[t]he Company will pay for direct physical loss or damage to Covered Property at premises ..., caused by or resulting from a Covered Cause of Loss. Covered Cause of Loss means risks of direct physical loss unless the loss is excluded in Section D., Exclusions; limited in Section E., Limitations; or excluded or limited in the Supplemental Coverage Declarations or by endorsements.177
A jury construing this language, however, could reasonably conclude that the "event" that triggers coverage is the Covered Cause of Loss, rather than the damage itself. It also could find that the cause of the destruction of the WTC was either the individual impacts caused by each plane or a single coordinated terrorist attack. The latter cause, Travelers argues in its opposition to summary judgment, was a Covered Cause of Loss expressly specified in the Underwriting Submission and, thus, intended by the parties to be covered by the policy. In fact, a jury could find that the words "direct physical loss or damage" does not refer to the "event" that triggers coverage at all, but rather sets forth the scope of the damage resulting from the "event" that the insurer will pay for, namely, direct physical damage as distinct from remote or incidental damage.178
In any event, we are not called upon here to decide whether there was one occurrence or two in this case, only whether the district court properly concluded that because there is no well settled definition of the term "occurrence" under New York law, the Travelers binder was sufficiently ambiguous to preclude summary judgment and to permit the factfinder to consider extrinsic evidence of the parties' intent.179
We think the case most directly on point is our decision in Newmont Mines, the only first-party property insurance case cited by the Silverstein Parties that addresses the meaning of "occurrence." 784 F.2d at 135-37. In that case, we were "not persuaded ... [by defendants] that the term `occurrence' has obtained any ... specialized or singular meaning in the context of property insurance," and we interpreted both Arthur A. Johnson and Wesolowski as "rejecting any single definition of occurrence." Id. at 136. Our conclusion, at bottom, was that "the meaning of `occurrence' must be interpreted in the context of the specific policy and facts of th[e] case." Id. at 136 n. 9.180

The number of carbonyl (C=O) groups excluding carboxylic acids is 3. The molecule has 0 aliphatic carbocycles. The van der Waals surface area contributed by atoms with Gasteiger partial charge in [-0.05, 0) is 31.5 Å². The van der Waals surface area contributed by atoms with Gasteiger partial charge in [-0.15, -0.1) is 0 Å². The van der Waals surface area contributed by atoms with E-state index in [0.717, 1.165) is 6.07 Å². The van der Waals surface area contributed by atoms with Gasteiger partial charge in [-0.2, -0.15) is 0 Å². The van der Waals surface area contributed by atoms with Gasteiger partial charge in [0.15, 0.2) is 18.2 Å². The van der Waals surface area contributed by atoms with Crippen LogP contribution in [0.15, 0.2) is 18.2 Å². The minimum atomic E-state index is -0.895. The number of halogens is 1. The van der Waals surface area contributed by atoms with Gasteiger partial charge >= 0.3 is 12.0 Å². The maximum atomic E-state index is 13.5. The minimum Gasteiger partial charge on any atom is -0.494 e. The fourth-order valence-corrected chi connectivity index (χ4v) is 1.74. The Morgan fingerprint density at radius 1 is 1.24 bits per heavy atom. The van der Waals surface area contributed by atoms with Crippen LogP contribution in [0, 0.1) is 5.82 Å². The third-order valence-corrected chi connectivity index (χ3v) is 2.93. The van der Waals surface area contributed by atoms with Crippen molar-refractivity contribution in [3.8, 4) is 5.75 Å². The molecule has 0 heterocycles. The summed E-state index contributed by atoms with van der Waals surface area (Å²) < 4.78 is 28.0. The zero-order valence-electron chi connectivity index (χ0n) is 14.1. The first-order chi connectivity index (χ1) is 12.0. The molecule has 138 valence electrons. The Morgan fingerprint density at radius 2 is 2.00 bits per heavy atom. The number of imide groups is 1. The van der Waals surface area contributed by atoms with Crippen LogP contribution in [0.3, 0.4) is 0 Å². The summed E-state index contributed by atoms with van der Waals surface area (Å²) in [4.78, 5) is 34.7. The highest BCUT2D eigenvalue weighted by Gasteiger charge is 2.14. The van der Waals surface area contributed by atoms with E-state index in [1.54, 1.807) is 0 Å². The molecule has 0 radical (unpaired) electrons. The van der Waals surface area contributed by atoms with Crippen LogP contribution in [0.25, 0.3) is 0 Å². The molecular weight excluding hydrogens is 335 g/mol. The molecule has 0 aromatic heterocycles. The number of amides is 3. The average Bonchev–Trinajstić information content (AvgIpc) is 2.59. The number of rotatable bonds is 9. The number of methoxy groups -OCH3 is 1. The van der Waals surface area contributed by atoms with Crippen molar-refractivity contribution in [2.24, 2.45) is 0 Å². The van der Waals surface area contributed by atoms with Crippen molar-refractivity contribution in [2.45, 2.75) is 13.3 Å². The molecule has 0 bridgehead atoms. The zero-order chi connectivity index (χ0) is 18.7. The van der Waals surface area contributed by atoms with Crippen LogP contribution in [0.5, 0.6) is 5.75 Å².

In Newmont Mines, a heavy accumulation of snow caused two separate parts of a roof to collapse several days apart, requiring two independent repairs. Id. at 129-31. We held that there was sufficient evidence to support the jury's verdict that the two partial losses constituted two occurrences under the policies. Id. at 137. We also upheld the instruction given to the jury on the meaning of occurrence:181
it is for you to decide whether or not the losses which are alleged to have occurred or the loss that's alleged to have occurred in this case was the result of a single, continuous event or incident, or whether or not it was the result of two separate incidents. If you find that the collapse of the two sections of the roof was a single, continuous event or incident, then the collapse constituted a single occurrence — and there would be only one loss. If, on the other hand, you find that the collapse of the two sections of the roof constituted separate events or incidents that were not causally related, then of course you would have two separate losses.182
Id. at 134. We held that the instruction was proper on the rationale that given the goals of first-party property insurance, "the parties ... must have intended to provide coverage for property damage  each time it occurred unexpectedly and without design, unless the damage occurring at one point in time was merely part of a single, continuous event that already had caused other damage." Id. at 136.183
Notwithstanding the express statements to the contrary in our decision, see id. at 135-36 & n. 8. (rejecting any one definition of "occurrence" and stating that "the meaning of `occurrence' must be interpreted in the context of the specific policy and facts of th[e] case"), the Silverstein Parties contend that Newmont Mines sets forth "the rule of law" with respect to the meaning of "occurrence" in the context of first-party property insurance, and that this rule favors them. However, even if we were to agree with the Silverstein Parties that the approved jury instruction and our separate definition of "occurrence" are applicable to this case (a question we need not and do not reach), the one thing Newmont Mines makes certain is that the question of how many occurrences the events of September 11th constituted is a question properly left to the fact-finder. To be sure, a jury could find two occurrences in this case, as it did in Newmont Mines, or it could find that the terrorist attack, although manifested in two separate airplane crashes, was a single, continuous, planned event causing a continuum of damage that resulted in the total destruction of the WTC, and, thus, was a single occurrence. Instead of supporting the Silverstein Parties' argument that New York law mandates a finding of two occurrences under the Travelers binder as a matter of law, Newmont Mines confirms our belief that in a first-party property insurance case, the meaning of the undefined term "occurrence" is an open question as to which reasonable finders of fact could reach different conclusions.184